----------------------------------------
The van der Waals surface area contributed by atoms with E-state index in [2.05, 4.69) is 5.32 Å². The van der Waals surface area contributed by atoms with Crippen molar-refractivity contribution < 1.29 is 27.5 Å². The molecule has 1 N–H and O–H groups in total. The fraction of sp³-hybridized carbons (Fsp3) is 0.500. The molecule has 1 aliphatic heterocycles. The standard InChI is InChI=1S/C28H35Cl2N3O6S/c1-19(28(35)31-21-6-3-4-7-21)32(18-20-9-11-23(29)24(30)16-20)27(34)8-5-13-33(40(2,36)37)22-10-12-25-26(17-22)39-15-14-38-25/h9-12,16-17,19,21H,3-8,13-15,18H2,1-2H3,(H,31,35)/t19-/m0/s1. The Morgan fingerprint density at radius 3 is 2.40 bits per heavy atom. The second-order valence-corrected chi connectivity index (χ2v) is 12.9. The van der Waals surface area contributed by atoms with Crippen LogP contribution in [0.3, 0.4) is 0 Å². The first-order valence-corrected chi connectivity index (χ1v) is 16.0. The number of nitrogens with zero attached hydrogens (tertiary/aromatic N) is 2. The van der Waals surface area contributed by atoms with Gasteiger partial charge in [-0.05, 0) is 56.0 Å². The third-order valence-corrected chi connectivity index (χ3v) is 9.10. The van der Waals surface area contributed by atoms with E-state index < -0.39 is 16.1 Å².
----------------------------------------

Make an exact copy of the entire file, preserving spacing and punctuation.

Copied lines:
The van der Waals surface area contributed by atoms with E-state index in [2.05, 4.69) is 5.32 Å². The van der Waals surface area contributed by atoms with Crippen molar-refractivity contribution < 1.29 is 27.5 Å². The molecule has 1 N–H and O–H groups in total. The fraction of sp³-hybridized carbons (Fsp3) is 0.500. The molecule has 1 aliphatic heterocycles. The standard InChI is InChI=1S/C28H35Cl2N3O6S/c1-19(28(35)31-21-6-3-4-7-21)32(18-20-9-11-23(29)24(30)16-20)27(34)8-5-13-33(40(2,36)37)22-10-12-25-26(17-22)39-15-14-38-25/h9-12,16-17,19,21H,3-8,13-15,18H2,1-2H3,(H,31,35)/t19-/m0/s1. The Morgan fingerprint density at radius 3 is 2.40 bits per heavy atom. The second-order valence-corrected chi connectivity index (χ2v) is 12.9. The van der Waals surface area contributed by atoms with Crippen LogP contribution in [0.3, 0.4) is 0 Å². The first-order valence-corrected chi connectivity index (χ1v) is 16.0. The number of nitrogens with zero attached hydrogens (tertiary/aromatic N) is 2. The van der Waals surface area contributed by atoms with Gasteiger partial charge in [-0.05, 0) is 56.0 Å². The third-order valence-corrected chi connectivity index (χ3v) is 9.10. The van der Waals surface area contributed by atoms with E-state index < -0.39 is 16.1 Å².